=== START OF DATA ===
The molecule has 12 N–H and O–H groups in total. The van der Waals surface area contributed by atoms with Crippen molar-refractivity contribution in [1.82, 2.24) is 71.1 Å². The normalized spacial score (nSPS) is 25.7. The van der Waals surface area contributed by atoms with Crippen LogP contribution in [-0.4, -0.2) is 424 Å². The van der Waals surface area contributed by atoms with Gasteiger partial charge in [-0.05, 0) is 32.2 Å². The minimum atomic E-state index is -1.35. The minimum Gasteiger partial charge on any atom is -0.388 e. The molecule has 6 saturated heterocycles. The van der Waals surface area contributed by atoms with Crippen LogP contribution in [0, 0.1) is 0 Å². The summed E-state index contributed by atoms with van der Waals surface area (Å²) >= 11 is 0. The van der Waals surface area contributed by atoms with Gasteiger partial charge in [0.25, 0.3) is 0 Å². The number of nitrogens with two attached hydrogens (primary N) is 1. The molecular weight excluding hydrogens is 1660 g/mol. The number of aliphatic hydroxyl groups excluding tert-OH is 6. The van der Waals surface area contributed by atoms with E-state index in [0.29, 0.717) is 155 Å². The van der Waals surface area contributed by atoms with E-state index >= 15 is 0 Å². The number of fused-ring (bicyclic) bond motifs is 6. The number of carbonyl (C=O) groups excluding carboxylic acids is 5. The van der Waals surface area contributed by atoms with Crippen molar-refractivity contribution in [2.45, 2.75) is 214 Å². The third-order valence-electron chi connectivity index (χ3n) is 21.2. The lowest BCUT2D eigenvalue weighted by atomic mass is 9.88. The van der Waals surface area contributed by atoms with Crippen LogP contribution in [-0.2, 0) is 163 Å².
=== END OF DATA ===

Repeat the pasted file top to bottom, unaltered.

The molecule has 12 N–H and O–H groups in total. The van der Waals surface area contributed by atoms with Crippen molar-refractivity contribution in [1.82, 2.24) is 71.1 Å². The normalized spacial score (nSPS) is 25.7. The van der Waals surface area contributed by atoms with Crippen LogP contribution in [-0.4, -0.2) is 424 Å². The van der Waals surface area contributed by atoms with Gasteiger partial charge in [-0.05, 0) is 32.2 Å². The minimum atomic E-state index is -1.35. The minimum Gasteiger partial charge on any atom is -0.388 e. The molecule has 6 saturated heterocycles. The van der Waals surface area contributed by atoms with Crippen LogP contribution in [0, 0.1) is 0 Å². The summed E-state index contributed by atoms with van der Waals surface area (Å²) >= 11 is 0. The van der Waals surface area contributed by atoms with Gasteiger partial charge in [0.25, 0.3) is 0 Å². The number of nitrogens with two attached hydrogens (primary N) is 1. The molecular weight excluding hydrogens is 1660 g/mol. The number of aliphatic hydroxyl groups excluding tert-OH is 6. The van der Waals surface area contributed by atoms with E-state index in [0.29, 0.717) is 155 Å². The van der Waals surface area contributed by atoms with E-state index >= 15 is 0 Å². The number of fused-ring (bicyclic) bond motifs is 6. The number of carbonyl (C=O) groups excluding carboxylic acids is 5. The van der Waals surface area contributed by atoms with Crippen molar-refractivity contribution in [2.45, 2.75) is 214 Å². The third-order valence-electron chi connectivity index (χ3n) is 21.2. The lowest BCUT2D eigenvalue weighted by atomic mass is 9.88. The van der Waals surface area contributed by atoms with Crippen LogP contribution in [-0.2, 0) is 163 Å².